What would the Hamptons be without the colorful patterned dresses you’ve come to know and love? But did you know those patterns are actually based on orange juice stains from a deranged Palm Beach housewife? It's true. After Lilly married a wealthy newspaper publisher, she had a mental breakdown. Instead of prescribing Xanax like every doctor in PBC does now, her doctor advised her to find something to keep her occupied. So she opened an orange juice stand, but kept spilling on her nice white dress. To hide the stains, she began to design colorful, patterned dresses that could mask a little spilled OJ, and they quickly became all the rage of Palm Beach society women.

Air conditioning

No sane person who isn’t a recently fired spy lives in Florida without A/C, right? Or Dubai. Or Arizona. Or pretty much anywhere else that’s oppressively hot and owes its entire existence to artificially cooled air. Well, it was developed here in Florida by Dr. John Gorrie of Apalachicola, who developed the precursor to modern A/C in 1851 as a way to give some relief to his patients with yellow fever and malaria.

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Guilherme Barbosa/Youtube

Cool Hand Luke

Is it any surprise that the phrase “What we’ve got here is failure to communicate” is somehow based on Florida? Of course not. But the movie that made Paul Newman famous for stuffing himself with eggs was based on a book by Donn Pearce about his time at Tavares Road state prison.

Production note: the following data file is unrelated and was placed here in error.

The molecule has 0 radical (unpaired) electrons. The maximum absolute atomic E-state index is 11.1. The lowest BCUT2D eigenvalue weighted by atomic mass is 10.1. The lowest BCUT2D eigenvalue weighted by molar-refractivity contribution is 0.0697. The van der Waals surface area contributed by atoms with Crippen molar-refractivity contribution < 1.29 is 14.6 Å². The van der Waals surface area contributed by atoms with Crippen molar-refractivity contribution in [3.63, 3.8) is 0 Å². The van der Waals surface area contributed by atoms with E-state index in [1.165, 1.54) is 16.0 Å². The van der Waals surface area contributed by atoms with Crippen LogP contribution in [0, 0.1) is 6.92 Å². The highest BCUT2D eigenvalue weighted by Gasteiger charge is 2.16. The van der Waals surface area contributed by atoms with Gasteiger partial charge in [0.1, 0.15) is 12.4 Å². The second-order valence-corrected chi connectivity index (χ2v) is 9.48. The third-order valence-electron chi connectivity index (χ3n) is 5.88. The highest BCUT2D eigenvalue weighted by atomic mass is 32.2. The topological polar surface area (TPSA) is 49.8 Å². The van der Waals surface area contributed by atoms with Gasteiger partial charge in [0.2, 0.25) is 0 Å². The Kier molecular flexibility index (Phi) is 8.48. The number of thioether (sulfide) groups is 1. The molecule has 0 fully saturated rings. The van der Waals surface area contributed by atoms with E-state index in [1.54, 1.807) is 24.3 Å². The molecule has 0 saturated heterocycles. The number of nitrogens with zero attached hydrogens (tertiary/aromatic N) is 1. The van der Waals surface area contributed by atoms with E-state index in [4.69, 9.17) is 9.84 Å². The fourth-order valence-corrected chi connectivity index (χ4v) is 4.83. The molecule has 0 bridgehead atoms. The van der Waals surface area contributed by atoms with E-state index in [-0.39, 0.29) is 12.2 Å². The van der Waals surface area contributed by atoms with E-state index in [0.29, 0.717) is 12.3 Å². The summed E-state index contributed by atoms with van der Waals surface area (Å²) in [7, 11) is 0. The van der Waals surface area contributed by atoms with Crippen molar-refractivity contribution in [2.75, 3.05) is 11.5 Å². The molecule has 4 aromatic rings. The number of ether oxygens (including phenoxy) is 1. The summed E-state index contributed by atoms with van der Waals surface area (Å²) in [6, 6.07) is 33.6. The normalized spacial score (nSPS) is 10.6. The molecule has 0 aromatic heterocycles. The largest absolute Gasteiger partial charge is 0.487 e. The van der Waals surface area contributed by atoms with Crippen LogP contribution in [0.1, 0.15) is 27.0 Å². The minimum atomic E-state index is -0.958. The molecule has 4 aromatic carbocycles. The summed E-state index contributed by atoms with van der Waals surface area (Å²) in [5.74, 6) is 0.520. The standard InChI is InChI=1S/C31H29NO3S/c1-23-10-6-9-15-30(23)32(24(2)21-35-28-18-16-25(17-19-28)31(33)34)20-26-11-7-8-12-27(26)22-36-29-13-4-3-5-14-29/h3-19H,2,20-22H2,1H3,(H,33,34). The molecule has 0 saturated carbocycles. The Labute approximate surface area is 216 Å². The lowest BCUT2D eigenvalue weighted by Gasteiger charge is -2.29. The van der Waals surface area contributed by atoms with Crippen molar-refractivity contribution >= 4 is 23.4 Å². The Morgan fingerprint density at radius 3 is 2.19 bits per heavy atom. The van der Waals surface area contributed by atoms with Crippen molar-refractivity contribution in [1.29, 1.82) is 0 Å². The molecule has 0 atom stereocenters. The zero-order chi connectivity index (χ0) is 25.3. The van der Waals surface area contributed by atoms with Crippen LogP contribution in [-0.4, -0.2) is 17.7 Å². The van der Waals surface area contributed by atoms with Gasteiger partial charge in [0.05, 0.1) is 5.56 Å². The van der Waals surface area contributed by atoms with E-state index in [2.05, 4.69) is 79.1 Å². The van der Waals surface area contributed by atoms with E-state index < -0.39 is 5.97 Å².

USA Today

The paper that introduced the world to the infographic actually began in Cocoa Beach as Cocoa Today in 1966. Founder Al Neuharth, formerly of the Miami Herald, wanted to make a newspaper that was “breezy in content and appearance” for busy NASA workers in the area. He put Saturn rings around the “o” in Today, and the precursor for America’s most popular newspaper was born. It later became Florida Today, and in 1982 Neuharth unveiled USA Today. The short articles and numerous lists and infographics set the tone for how news would be consumed. Look no further than the internet for proof of that.

Charlie sheen national enquirer
Flickr/Mike Mozart

Supermarket tabloids

Of course, USA Today wasn’t the worst newspaper to come out of Florida. That distinction belongs to the infamous National Enquirer, and its black-and-white stepchild the Weekly World News, both based out of Lantana. Though tabloids were nothing new, seeing them every time you waited for an old lady to write a check for cat food was. Founder Generoso Pope, Jr. realized he had a captive audience on grocery store lines, and made deals with the supermarkets to place his tabloids at eye level at the check stand. To this day we’re greeted with the latest on B-list celebrity sexcapades every time we go for a Pub Sub.


Bad food and large bosoms seems like a pretty logical recipe for a successful restaurant today. But until a group of Clearwater businessmen thought of putting young women in tiny orange shorts and tank tops to make everyone forget how bad their food was, it hadn’t been done. More than four hundred restaurants in 27 countries later, Hooters has launched an entire genre of restaurants -- the only one in America today that is consistently profitable. You’re welcome, America. You’re freaking welcome.

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Matt Meltzer is a staff writer at Thrillist who can thank Florida for that summer he spent working at Hooters. Follow him on Instagram @meltrez1.